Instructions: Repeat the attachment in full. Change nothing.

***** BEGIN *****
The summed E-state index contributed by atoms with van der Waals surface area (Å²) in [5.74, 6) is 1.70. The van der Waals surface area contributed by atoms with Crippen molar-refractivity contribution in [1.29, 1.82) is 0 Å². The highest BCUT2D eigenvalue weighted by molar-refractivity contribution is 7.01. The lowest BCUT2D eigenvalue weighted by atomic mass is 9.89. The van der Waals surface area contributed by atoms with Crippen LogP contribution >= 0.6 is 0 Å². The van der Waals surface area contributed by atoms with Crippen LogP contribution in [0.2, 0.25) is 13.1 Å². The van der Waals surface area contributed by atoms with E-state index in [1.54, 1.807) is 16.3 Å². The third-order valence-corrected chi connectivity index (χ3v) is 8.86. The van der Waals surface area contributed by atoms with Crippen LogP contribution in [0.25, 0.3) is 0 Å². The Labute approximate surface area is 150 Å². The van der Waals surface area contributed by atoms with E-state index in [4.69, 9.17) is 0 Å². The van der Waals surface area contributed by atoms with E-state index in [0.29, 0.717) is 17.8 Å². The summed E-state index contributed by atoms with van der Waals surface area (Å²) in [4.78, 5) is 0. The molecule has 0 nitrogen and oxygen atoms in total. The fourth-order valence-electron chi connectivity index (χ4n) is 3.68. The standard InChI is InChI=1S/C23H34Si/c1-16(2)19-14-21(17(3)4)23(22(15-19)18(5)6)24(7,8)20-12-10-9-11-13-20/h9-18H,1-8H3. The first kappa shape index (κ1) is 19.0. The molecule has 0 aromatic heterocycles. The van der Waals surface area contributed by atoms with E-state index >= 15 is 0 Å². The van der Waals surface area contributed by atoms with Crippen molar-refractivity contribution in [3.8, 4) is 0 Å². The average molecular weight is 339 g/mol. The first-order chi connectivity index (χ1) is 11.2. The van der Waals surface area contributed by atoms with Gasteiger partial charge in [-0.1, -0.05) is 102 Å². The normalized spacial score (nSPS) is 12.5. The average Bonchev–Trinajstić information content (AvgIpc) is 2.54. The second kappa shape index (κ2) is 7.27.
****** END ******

The summed E-state index contributed by atoms with van der Waals surface area (Å²) in [5.74, 6) is 1.70. The van der Waals surface area contributed by atoms with Crippen molar-refractivity contribution in [1.29, 1.82) is 0 Å². The highest BCUT2D eigenvalue weighted by molar-refractivity contribution is 7.01. The lowest BCUT2D eigenvalue weighted by atomic mass is 9.89. The van der Waals surface area contributed by atoms with Crippen LogP contribution >= 0.6 is 0 Å². The van der Waals surface area contributed by atoms with Crippen LogP contribution in [0.2, 0.25) is 13.1 Å². The van der Waals surface area contributed by atoms with E-state index in [1.54, 1.807) is 16.3 Å². The third-order valence-corrected chi connectivity index (χ3v) is 8.86. The van der Waals surface area contributed by atoms with Crippen LogP contribution in [0.25, 0.3) is 0 Å². The Labute approximate surface area is 150 Å². The van der Waals surface area contributed by atoms with E-state index in [4.69, 9.17) is 0 Å². The van der Waals surface area contributed by atoms with E-state index in [0.29, 0.717) is 17.8 Å². The summed E-state index contributed by atoms with van der Waals surface area (Å²) in [4.78, 5) is 0. The molecule has 0 nitrogen and oxygen atoms in total. The fourth-order valence-electron chi connectivity index (χ4n) is 3.68. The standard InChI is InChI=1S/C23H34Si/c1-16(2)19-14-21(17(3)4)23(22(15-19)18(5)6)24(7,8)20-12-10-9-11-13-20/h9-18H,1-8H3. The first kappa shape index (κ1) is 19.0. The molecule has 0 aromatic heterocycles. The van der Waals surface area contributed by atoms with E-state index >= 15 is 0 Å². The van der Waals surface area contributed by atoms with Crippen molar-refractivity contribution in [3.8, 4) is 0 Å². The average molecular weight is 339 g/mol. The first-order chi connectivity index (χ1) is 11.2. The van der Waals surface area contributed by atoms with Gasteiger partial charge in [-0.1, -0.05) is 102 Å². The normalized spacial score (nSPS) is 12.5. The average Bonchev–Trinajstić information content (AvgIpc) is 2.54. The second kappa shape index (κ2) is 7.27.